Augmented reality lies at two extremes. On the one side are wearable headsets like Microsoft's HoloLens, which costs between $3,000 and $5,000, and mixes virtual reality with augmented reality for a holographic experience. On the other side are free apps, like Pokémon Go, which use software and your phone's camera to overlay graphics like cartoon characters onto the natural world.
Now a $30 augmented-reality kit called the Aryzon could fill the gap between exquisite, 3D experiences and cute, 2D games of chase. Like Google's Cardboard for virtual reality, the Aryzon is made from cardboard, ships flat, and can be assembled in minutes. It was developed by a team of five industrial design students from the University of Twente in the Netherlands who were not satisfied with the cost of high-end AR, nor the cheaper experiences available for phones.
"Augmented reality existed, but for your smartphone it was still a 2D experience," Alexander Ceha, the startup's CFO, said.
This week, Aryzon launched a Kickstarter campaign and has already surpassed its fundraising goal of $28,116, with 31 more days to go.
According to Ceha, the Aryzon could appeal to educators, healthcare workers, product marketers, game designers, and engineers who use computer-aided design (CAD). The team plans to make the Aryzon's software and design available through an open source platform, so that anyone can improve upon it.
"We don't have a patent on the design," Ceha said. "We want everyone to help us make it better, make a better experience."
In its current stage of development, the Aryzon comes flat-packed in a box about 13-by-7 inches. Inside are several components, including the cardboard frame for the goggles, a mirror, stereoscopic fresnel lenses, and a combiner glass. An accompanying app explains how to assemble the headset and also gives access to different games and experiences.
A disc, called a target image, that comes with the device serves as a surface to view the AR images. But any object can serve as a target image, including a dollar bill or a computer tablet. It just has to be programmed into the app. The target image is important because some smartphones don't have a built-in gyroscope to track the phone's — and therefore the user's —movement in relationship to the image.
"We didn't want to cut off a whole bunch of smartphone users," Ceha said.
Using Aryzon is pretty straightforward. After choosing from a list of viewing options in the app, the person puts the phone in the slot at the front of the headset with the screen facing in. The software in the app works with the phone's camera to locate the target disc out in front. Meanwhile, the phone displays the augmented reality videos or pictures toward the inside of the goggles. The images get reflected by the mirror into the lenses, where they're split and recombined into a stereoscopic view that produces the illusion of 3D objects on the disc.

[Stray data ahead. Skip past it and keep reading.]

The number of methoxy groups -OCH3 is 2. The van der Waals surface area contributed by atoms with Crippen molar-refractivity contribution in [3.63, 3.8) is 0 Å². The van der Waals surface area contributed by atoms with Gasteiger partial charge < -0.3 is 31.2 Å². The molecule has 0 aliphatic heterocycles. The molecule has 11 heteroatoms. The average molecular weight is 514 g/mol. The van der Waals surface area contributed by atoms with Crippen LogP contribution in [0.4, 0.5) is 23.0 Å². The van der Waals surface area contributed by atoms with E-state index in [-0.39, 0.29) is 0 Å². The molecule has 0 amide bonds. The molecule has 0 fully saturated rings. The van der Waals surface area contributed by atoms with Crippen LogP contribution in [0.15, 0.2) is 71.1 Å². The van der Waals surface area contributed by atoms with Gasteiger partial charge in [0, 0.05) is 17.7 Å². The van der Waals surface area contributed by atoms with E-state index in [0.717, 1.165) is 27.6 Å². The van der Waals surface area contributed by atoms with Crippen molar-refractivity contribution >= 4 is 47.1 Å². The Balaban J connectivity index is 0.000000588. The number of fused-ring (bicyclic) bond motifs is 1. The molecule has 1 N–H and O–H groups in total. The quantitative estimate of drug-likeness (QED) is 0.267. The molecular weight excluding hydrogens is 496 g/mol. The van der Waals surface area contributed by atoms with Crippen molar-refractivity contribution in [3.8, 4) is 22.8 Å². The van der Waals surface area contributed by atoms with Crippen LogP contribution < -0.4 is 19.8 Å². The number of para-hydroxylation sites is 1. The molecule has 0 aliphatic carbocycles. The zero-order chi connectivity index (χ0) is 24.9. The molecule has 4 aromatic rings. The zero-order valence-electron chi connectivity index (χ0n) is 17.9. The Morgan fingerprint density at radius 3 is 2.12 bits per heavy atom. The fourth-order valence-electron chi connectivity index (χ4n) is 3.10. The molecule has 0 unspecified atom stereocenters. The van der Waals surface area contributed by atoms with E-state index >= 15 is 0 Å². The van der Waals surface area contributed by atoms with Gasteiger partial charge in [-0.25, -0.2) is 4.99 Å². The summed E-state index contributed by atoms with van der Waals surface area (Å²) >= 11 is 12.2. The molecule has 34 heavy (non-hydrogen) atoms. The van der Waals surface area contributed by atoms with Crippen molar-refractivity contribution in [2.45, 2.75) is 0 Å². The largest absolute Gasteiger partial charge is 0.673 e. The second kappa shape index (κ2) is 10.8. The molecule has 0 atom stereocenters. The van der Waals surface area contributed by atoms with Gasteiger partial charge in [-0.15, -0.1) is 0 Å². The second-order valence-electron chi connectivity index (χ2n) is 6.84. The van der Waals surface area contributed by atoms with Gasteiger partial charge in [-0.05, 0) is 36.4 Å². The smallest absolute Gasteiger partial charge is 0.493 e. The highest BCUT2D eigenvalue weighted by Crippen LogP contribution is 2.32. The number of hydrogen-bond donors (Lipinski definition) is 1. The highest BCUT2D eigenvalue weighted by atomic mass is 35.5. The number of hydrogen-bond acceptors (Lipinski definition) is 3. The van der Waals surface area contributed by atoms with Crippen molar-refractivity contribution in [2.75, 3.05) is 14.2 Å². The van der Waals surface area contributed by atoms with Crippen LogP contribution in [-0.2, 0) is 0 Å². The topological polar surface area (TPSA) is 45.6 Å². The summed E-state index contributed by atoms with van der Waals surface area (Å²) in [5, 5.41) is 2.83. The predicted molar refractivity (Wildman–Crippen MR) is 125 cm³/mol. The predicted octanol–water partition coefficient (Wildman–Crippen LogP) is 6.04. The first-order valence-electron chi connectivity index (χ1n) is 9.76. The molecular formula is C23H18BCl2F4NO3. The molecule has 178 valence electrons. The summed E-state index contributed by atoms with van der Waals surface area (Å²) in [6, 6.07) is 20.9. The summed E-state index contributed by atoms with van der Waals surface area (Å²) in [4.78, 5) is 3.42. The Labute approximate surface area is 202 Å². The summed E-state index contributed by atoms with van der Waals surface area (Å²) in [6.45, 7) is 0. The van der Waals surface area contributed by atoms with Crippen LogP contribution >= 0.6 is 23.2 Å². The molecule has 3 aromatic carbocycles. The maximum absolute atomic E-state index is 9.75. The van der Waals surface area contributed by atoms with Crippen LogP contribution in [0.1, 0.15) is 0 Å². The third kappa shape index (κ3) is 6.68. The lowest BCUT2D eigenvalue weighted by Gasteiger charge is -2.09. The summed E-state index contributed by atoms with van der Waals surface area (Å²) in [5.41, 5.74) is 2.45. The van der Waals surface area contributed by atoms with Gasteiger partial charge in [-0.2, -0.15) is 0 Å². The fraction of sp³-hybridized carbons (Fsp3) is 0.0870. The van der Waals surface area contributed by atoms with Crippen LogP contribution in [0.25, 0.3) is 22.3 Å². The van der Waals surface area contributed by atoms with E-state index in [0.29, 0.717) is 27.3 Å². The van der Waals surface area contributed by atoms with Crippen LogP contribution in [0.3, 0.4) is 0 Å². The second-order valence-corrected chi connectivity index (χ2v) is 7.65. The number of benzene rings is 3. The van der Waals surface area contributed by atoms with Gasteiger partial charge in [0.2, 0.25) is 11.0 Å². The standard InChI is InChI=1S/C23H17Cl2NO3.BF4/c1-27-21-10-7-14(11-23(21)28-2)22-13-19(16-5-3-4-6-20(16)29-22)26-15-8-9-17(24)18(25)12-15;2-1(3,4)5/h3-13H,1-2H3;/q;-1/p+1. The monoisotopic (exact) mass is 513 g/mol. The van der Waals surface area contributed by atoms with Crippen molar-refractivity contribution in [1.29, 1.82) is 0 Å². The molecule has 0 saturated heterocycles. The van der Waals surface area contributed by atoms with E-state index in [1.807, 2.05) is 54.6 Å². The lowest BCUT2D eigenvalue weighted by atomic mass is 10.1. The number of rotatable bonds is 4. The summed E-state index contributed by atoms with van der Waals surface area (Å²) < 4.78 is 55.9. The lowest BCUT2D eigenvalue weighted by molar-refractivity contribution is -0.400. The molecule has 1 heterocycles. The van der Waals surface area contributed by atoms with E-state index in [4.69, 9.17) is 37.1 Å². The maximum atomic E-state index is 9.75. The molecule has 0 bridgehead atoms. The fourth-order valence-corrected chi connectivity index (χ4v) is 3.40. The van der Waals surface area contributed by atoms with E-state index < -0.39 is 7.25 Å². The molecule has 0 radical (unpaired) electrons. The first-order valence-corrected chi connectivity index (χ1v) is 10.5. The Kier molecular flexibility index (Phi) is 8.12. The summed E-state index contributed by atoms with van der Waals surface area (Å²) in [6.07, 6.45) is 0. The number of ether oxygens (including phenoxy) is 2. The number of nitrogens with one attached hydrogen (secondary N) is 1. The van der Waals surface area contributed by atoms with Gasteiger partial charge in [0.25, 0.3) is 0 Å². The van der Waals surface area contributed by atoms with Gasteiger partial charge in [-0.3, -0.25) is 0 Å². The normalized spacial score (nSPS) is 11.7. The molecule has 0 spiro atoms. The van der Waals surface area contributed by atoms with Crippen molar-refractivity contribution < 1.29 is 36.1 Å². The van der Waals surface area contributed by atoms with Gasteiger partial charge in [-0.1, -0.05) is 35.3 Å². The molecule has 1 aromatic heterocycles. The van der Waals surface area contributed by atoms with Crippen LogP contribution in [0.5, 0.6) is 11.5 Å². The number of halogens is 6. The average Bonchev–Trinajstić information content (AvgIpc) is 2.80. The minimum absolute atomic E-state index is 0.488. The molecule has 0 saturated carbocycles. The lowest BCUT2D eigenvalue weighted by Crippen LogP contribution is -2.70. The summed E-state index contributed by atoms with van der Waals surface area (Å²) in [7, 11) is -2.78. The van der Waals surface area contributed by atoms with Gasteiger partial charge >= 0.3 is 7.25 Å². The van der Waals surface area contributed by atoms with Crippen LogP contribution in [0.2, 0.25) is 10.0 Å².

Users have the option of viewing content from the app or uploading their own 3D images, such as CAD models. To interact with 3D objects, a user presses virtual buttons, which are essentially predefined regions on the target image, but the team is exploring adding hand gestures too.
Ceha said the current version of the Aryzon will ship without a head strap, but they plan to include one with the next version.
"We think it would be a nice addition. This headband will be designed to be fully removable if users do not want to use it," said Ceha.
Although the Aryzon is not trying to compete directly with high-end AR headsets like the HoloLens, Ceha said he likes the comparisons.
"We are only charging around 1 percent of what the developer's kit costs for the HoloLens," he said. It also has a larger field-of-view than the HoloLens and is more accessible for software developers, since the programs Aryzon uses are ones that developers already know.
"Nothing new needs to be learned in order to develop an app that works with the Aryzon," Ceha said.
Originally published on Seeker.